Linked by Thom Holwerda on Fri 12th Jun 2009 13:55 UTC
Internet Explorer Yesterday, Microsoft dropped a bomb by announcing that all versions of Windows 7 released in Europe would ship without Internet Explorer pre-installed. This was in answer to the EU antitrust investigation currently under way regarding possible illegal bundling of Internet Explorer with Windows. The first reactions to this news are coming in, with Opera and the EU both lamenting the move.
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RE[3]: What does this tell us?
by Thom_Holwerda on Fri 12th Jun 2009 17:38 UTC in reply to "RE[2]: What does this tell us?"
Thom_Holwerda
Member since:
2005-06-29

I made no such claim. My claim is that you put too much credence into them. This point goes well beyond questions regarding the accuracy of the numbers.


I don't see where I'm putting any credence in them being accurate - in fact, I quite clearly stated that they are not a very accurate way to measure this stuff. Still, they indicate trends, and all of them agree: IE's share is dwindling FAST.

It extends to just what this sort of data is able to tell us at all. While business usage of public sites is no doubt covered... what do these statistics say about what happens after the employee logs into their warranty service provider account over at http://www.warrantycentral.net and starts trying to file warranty claims? Absolutely nothing. Have you even thought about that?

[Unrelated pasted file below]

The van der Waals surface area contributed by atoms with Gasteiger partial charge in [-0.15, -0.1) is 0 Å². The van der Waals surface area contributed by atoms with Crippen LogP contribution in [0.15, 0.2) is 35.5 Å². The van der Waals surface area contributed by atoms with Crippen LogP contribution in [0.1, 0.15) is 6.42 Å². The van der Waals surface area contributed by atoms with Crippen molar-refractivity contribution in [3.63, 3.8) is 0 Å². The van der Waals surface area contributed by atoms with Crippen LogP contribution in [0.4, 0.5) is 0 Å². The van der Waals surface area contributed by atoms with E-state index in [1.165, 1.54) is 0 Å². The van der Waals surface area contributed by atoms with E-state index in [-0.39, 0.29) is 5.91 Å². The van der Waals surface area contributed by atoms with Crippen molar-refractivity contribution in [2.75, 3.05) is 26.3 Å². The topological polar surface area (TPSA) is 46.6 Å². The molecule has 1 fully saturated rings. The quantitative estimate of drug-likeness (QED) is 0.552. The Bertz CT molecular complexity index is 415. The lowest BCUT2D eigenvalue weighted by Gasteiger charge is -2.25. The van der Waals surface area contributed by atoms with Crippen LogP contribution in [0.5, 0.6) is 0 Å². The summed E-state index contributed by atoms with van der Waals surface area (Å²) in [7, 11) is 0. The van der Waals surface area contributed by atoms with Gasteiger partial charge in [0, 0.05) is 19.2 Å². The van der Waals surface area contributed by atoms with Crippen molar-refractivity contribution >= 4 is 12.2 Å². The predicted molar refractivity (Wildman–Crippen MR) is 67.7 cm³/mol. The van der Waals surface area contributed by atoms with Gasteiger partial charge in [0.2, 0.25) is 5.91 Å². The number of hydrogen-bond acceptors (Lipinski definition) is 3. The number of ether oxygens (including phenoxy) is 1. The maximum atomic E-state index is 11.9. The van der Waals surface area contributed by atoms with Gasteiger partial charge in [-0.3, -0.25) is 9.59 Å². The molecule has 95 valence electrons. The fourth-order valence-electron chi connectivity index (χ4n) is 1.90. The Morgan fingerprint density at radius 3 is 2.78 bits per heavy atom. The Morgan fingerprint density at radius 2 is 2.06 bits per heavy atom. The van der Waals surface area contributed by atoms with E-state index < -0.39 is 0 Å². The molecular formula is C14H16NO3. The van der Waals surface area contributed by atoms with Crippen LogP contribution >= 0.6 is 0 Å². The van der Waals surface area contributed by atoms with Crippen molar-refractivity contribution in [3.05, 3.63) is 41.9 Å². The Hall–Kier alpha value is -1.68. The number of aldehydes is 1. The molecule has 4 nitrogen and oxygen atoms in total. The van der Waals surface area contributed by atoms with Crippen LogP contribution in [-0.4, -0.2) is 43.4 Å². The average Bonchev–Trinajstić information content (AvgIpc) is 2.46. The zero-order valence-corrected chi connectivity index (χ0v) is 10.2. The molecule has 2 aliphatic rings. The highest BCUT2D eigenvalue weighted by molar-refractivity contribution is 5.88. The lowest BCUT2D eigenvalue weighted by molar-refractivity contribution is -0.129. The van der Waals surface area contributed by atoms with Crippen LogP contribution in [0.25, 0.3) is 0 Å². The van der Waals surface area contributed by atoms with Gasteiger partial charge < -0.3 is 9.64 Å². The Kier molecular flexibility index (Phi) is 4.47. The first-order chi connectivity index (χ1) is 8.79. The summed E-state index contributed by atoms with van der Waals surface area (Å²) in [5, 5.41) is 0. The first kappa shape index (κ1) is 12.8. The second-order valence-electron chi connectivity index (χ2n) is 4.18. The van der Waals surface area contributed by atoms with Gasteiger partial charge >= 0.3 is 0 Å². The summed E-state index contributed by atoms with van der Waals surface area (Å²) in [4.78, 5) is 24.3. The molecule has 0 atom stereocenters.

So there's an IE-specific site. Sure, it's stupid, but how often do you encounter it? Maybe America is running behind or something, I don't now, but the rest of the world is pretty much free of that nonsense now. Maybe some insignificant ones, but that's it.

The inertia of the companies providing the service started out as a symptom of the IE-domination problem, but has now become a very real and integral part of the total problem. But first things first. We need to address the root cause, i.e. IE-by-default, before any permanent fix at the level of the service provider is going to have a chance of happening, and more importantly, of sticking.


This is EXACTLY what is going on RIGHT NOW. IE is no longer "the default" browser people use. It comes installed by default - yes - but the amount of people disregarding it is huge, and growing every month. Companies will follow through, but give them some time.

You can't change this simply by snapping a finger. This takes time. Have some patience. There is no magic instant cure.

You are making it ever more apparent that you are not actually one of us folks in the trenches fighting and reporting on this battle. In fact, it seems that you want to deny that there *is* still a battle at all, because Chrome (mostly) works OK for you on your home desktop.


Will you please stop being so arrogant and condescending? It detracts from your otherwise usually good arguments.

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